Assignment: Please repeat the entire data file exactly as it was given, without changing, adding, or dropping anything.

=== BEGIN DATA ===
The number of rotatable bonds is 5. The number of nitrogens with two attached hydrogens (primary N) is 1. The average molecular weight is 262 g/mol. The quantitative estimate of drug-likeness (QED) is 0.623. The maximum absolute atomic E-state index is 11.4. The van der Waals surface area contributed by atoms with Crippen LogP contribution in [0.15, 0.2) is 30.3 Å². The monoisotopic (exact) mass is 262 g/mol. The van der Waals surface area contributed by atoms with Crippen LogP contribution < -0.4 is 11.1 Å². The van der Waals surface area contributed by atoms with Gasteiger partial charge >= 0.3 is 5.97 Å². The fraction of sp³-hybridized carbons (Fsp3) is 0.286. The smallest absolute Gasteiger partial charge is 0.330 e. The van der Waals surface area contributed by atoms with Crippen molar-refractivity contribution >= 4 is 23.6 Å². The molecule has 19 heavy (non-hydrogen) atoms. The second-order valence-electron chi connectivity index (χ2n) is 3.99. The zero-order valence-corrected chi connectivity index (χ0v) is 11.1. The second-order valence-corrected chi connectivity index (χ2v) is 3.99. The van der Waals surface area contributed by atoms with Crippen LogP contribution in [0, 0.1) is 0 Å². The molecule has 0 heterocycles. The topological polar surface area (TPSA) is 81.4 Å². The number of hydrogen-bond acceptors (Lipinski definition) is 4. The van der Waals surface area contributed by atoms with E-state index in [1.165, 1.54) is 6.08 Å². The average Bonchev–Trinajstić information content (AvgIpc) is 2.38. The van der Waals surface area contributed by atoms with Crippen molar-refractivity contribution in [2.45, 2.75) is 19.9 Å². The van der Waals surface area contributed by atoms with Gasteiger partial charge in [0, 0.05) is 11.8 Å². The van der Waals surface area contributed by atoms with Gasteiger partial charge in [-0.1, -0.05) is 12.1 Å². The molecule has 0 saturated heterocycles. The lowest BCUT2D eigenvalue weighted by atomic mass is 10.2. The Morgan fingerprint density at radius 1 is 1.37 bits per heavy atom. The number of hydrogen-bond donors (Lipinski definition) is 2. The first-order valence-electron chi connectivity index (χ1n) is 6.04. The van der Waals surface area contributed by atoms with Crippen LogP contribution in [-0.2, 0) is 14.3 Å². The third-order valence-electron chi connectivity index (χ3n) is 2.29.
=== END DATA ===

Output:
The number of rotatable bonds is 5. The number of nitrogens with two attached hydrogens (primary N) is 1. The average molecular weight is 262 g/mol. The quantitative estimate of drug-likeness (QED) is 0.623. The maximum absolute atomic E-state index is 11.4. The van der Waals surface area contributed by atoms with Crippen LogP contribution in [0.15, 0.2) is 30.3 Å². The monoisotopic (exact) mass is 262 g/mol. The van der Waals surface area contributed by atoms with Crippen LogP contribution < -0.4 is 11.1 Å². The van der Waals surface area contributed by atoms with Gasteiger partial charge >= 0.3 is 5.97 Å². The fraction of sp³-hybridized carbons (Fsp3) is 0.286. The smallest absolute Gasteiger partial charge is 0.330 e. The van der Waals surface area contributed by atoms with Crippen molar-refractivity contribution >= 4 is 23.6 Å². The molecule has 19 heavy (non-hydrogen) atoms. The second-order valence-electron chi connectivity index (χ2n) is 3.99. The zero-order valence-corrected chi connectivity index (χ0v) is 11.1. The second-order valence-corrected chi connectivity index (χ2v) is 3.99. The van der Waals surface area contributed by atoms with Crippen LogP contribution in [0, 0.1) is 0 Å². The molecule has 0 heterocycles. The topological polar surface area (TPSA) is 81.4 Å². The number of hydrogen-bond acceptors (Lipinski definition) is 4. The van der Waals surface area contributed by atoms with E-state index in [1.165, 1.54) is 6.08 Å². The average Bonchev–Trinajstić information content (AvgIpc) is 2.38. The van der Waals surface area contributed by atoms with Crippen molar-refractivity contribution in [2.45, 2.75) is 19.9 Å². The van der Waals surface area contributed by atoms with Gasteiger partial charge in [0, 0.05) is 11.8 Å². The van der Waals surface area contributed by atoms with Gasteiger partial charge in [-0.1, -0.05) is 12.1 Å². The molecule has 0 saturated heterocycles. The lowest BCUT2D eigenvalue weighted by atomic mass is 10.2. The Morgan fingerprint density at radius 1 is 1.37 bits per heavy atom. The number of hydrogen-bond donors (Lipinski definition) is 2. The first-order valence-electron chi connectivity index (χ1n) is 6.04. The van der Waals surface area contributed by atoms with Crippen LogP contribution in [-0.2, 0) is 14.3 Å². The third-order valence-electron chi connectivity index (χ3n) is 2.29.